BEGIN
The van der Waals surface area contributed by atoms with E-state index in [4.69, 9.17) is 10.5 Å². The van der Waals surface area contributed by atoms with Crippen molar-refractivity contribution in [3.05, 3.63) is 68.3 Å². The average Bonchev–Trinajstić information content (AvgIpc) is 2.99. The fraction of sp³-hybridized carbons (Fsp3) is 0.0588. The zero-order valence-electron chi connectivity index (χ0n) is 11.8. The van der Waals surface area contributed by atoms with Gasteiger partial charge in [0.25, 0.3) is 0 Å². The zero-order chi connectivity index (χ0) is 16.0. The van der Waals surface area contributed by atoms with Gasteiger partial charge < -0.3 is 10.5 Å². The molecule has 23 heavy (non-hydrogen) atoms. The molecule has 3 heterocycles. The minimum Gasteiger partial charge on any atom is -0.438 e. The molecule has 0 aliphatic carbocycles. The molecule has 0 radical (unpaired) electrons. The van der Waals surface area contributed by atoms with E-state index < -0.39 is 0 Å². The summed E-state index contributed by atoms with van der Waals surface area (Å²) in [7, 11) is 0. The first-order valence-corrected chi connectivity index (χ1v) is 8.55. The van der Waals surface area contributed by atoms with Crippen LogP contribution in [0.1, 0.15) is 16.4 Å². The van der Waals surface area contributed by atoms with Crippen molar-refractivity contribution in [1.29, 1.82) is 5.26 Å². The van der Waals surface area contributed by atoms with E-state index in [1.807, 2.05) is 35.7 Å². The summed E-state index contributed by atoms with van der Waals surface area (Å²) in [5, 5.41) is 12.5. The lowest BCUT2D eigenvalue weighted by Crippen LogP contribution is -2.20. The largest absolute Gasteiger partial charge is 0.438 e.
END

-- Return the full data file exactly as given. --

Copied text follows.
The van der Waals surface area contributed by atoms with E-state index in [4.69, 9.17) is 10.5 Å². The van der Waals surface area contributed by atoms with Crippen molar-refractivity contribution in [3.05, 3.63) is 68.3 Å². The average Bonchev–Trinajstić information content (AvgIpc) is 2.99. The fraction of sp³-hybridized carbons (Fsp3) is 0.0588. The zero-order valence-electron chi connectivity index (χ0n) is 11.8. The van der Waals surface area contributed by atoms with Gasteiger partial charge in [0.25, 0.3) is 0 Å². The zero-order chi connectivity index (χ0) is 16.0. The van der Waals surface area contributed by atoms with Gasteiger partial charge < -0.3 is 10.5 Å². The molecule has 23 heavy (non-hydrogen) atoms. The molecule has 3 heterocycles. The minimum Gasteiger partial charge on any atom is -0.438 e. The molecule has 0 aliphatic carbocycles. The molecule has 0 radical (unpaired) electrons. The van der Waals surface area contributed by atoms with E-state index < -0.39 is 0 Å². The summed E-state index contributed by atoms with van der Waals surface area (Å²) in [7, 11) is 0. The first-order valence-corrected chi connectivity index (χ1v) is 8.55. The van der Waals surface area contributed by atoms with Crippen LogP contribution in [0.1, 0.15) is 16.4 Å². The van der Waals surface area contributed by atoms with Crippen molar-refractivity contribution in [1.29, 1.82) is 5.26 Å². The van der Waals surface area contributed by atoms with E-state index in [1.807, 2.05) is 35.7 Å². The summed E-state index contributed by atoms with van der Waals surface area (Å²) in [5, 5.41) is 12.5. The lowest BCUT2D eigenvalue weighted by Crippen LogP contribution is -2.20. The largest absolute Gasteiger partial charge is 0.438 e.